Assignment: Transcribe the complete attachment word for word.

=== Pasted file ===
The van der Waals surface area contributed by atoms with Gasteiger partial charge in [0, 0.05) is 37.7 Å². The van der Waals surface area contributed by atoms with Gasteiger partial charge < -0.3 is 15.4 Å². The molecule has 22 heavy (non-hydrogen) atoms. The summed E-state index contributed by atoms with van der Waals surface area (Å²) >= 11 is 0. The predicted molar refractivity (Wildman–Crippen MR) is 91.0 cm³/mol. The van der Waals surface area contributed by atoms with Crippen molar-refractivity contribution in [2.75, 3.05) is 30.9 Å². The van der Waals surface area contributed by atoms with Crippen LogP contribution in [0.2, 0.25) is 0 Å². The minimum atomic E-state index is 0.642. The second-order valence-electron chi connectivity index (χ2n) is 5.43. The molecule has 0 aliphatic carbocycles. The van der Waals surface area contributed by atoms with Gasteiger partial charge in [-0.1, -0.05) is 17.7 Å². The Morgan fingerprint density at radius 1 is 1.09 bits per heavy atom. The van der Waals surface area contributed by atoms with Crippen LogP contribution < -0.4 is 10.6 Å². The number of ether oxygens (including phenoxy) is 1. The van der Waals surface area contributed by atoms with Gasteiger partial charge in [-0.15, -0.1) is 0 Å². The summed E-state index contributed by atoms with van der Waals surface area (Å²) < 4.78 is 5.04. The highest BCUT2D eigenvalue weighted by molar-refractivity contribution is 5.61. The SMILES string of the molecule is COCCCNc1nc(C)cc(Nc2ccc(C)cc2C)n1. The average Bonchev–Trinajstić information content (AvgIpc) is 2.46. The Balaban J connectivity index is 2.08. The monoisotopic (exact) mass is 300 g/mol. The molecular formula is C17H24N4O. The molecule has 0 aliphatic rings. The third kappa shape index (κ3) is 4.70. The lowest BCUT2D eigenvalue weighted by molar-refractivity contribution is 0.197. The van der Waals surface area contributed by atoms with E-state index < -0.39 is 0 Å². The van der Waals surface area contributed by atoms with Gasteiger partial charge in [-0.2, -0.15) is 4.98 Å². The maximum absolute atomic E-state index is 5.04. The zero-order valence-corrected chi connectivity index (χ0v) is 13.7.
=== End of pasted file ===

The van der Waals surface area contributed by atoms with Gasteiger partial charge in [0, 0.05) is 37.7 Å². The van der Waals surface area contributed by atoms with Gasteiger partial charge < -0.3 is 15.4 Å². The molecule has 22 heavy (non-hydrogen) atoms. The summed E-state index contributed by atoms with van der Waals surface area (Å²) >= 11 is 0. The predicted molar refractivity (Wildman–Crippen MR) is 91.0 cm³/mol. The van der Waals surface area contributed by atoms with Crippen molar-refractivity contribution in [2.75, 3.05) is 30.9 Å². The van der Waals surface area contributed by atoms with Crippen LogP contribution in [0.2, 0.25) is 0 Å². The minimum atomic E-state index is 0.642. The second-order valence-electron chi connectivity index (χ2n) is 5.43. The molecule has 0 aliphatic carbocycles. The van der Waals surface area contributed by atoms with Gasteiger partial charge in [-0.1, -0.05) is 17.7 Å². The Morgan fingerprint density at radius 1 is 1.09 bits per heavy atom. The van der Waals surface area contributed by atoms with Crippen LogP contribution < -0.4 is 10.6 Å². The number of ether oxygens (including phenoxy) is 1. The van der Waals surface area contributed by atoms with Gasteiger partial charge in [-0.15, -0.1) is 0 Å². The summed E-state index contributed by atoms with van der Waals surface area (Å²) < 4.78 is 5.04. The highest BCUT2D eigenvalue weighted by molar-refractivity contribution is 5.61. The SMILES string of the molecule is COCCCNc1nc(C)cc(Nc2ccc(C)cc2C)n1. The average Bonchev–Trinajstić information content (AvgIpc) is 2.46. The Balaban J connectivity index is 2.08. The monoisotopic (exact) mass is 300 g/mol. The molecular formula is C17H24N4O. The molecule has 0 aliphatic rings. The third kappa shape index (κ3) is 4.70. The lowest BCUT2D eigenvalue weighted by molar-refractivity contribution is 0.197. The van der Waals surface area contributed by atoms with E-state index < -0.39 is 0 Å². The van der Waals surface area contributed by atoms with Gasteiger partial charge in [-0.2, -0.15) is 4.98 Å². The maximum absolute atomic E-state index is 5.04. The zero-order valence-corrected chi connectivity index (χ0v) is 13.7.